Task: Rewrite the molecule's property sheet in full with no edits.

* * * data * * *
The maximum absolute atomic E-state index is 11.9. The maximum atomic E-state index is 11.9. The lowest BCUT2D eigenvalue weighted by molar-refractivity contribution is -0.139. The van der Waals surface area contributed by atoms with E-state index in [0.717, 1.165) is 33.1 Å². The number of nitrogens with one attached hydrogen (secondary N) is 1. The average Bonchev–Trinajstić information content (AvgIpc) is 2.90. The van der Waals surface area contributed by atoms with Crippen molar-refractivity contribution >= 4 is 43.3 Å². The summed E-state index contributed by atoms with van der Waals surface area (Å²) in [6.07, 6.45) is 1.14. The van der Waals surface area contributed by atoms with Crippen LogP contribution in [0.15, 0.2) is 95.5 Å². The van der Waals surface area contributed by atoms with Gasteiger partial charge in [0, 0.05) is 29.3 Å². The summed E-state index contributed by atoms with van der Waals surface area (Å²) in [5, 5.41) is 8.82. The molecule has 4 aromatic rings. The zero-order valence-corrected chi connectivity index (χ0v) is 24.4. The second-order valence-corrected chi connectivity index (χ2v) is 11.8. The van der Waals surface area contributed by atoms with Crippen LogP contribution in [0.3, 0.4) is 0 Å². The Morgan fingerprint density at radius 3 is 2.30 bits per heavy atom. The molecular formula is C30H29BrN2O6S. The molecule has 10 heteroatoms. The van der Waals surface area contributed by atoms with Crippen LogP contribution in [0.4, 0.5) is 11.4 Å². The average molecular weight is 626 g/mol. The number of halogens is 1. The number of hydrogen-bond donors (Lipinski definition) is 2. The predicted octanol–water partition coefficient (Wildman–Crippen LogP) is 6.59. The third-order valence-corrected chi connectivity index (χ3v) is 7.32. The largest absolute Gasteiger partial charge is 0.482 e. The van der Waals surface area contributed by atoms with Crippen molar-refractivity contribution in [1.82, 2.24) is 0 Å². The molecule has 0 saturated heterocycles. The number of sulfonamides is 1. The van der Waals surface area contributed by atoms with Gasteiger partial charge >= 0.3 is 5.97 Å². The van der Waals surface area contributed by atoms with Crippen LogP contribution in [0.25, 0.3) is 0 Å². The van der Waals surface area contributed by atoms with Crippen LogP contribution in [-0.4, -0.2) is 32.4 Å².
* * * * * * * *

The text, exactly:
The maximum absolute atomic E-state index is 11.9. The maximum atomic E-state index is 11.9. The lowest BCUT2D eigenvalue weighted by molar-refractivity contribution is -0.139. The van der Waals surface area contributed by atoms with E-state index in [0.717, 1.165) is 33.1 Å². The number of nitrogens with one attached hydrogen (secondary N) is 1. The average Bonchev–Trinajstić information content (AvgIpc) is 2.90. The van der Waals surface area contributed by atoms with Crippen molar-refractivity contribution >= 4 is 43.3 Å². The summed E-state index contributed by atoms with van der Waals surface area (Å²) in [6.07, 6.45) is 1.14. The van der Waals surface area contributed by atoms with Crippen LogP contribution in [0.15, 0.2) is 95.5 Å². The van der Waals surface area contributed by atoms with Gasteiger partial charge in [0, 0.05) is 29.3 Å². The summed E-state index contributed by atoms with van der Waals surface area (Å²) in [5, 5.41) is 8.82. The molecule has 4 aromatic rings. The zero-order valence-corrected chi connectivity index (χ0v) is 24.4. The second-order valence-corrected chi connectivity index (χ2v) is 11.8. The van der Waals surface area contributed by atoms with Crippen LogP contribution in [0.3, 0.4) is 0 Å². The Morgan fingerprint density at radius 3 is 2.30 bits per heavy atom. The molecular formula is C30H29BrN2O6S. The molecule has 10 heteroatoms. The van der Waals surface area contributed by atoms with Crippen LogP contribution in [0.4, 0.5) is 11.4 Å². The average molecular weight is 626 g/mol. The number of halogens is 1. The number of hydrogen-bond donors (Lipinski definition) is 2. The predicted octanol–water partition coefficient (Wildman–Crippen LogP) is 6.59. The third-order valence-corrected chi connectivity index (χ3v) is 7.32. The largest absolute Gasteiger partial charge is 0.482 e. The van der Waals surface area contributed by atoms with Crippen molar-refractivity contribution in [1.82, 2.24) is 0 Å². The molecule has 0 saturated heterocycles. The number of sulfonamides is 1. The van der Waals surface area contributed by atoms with Gasteiger partial charge >= 0.3 is 5.97 Å². The van der Waals surface area contributed by atoms with Crippen LogP contribution in [0.25, 0.3) is 0 Å². The van der Waals surface area contributed by atoms with Crippen LogP contribution in [-0.4, -0.2) is 32.4 Å².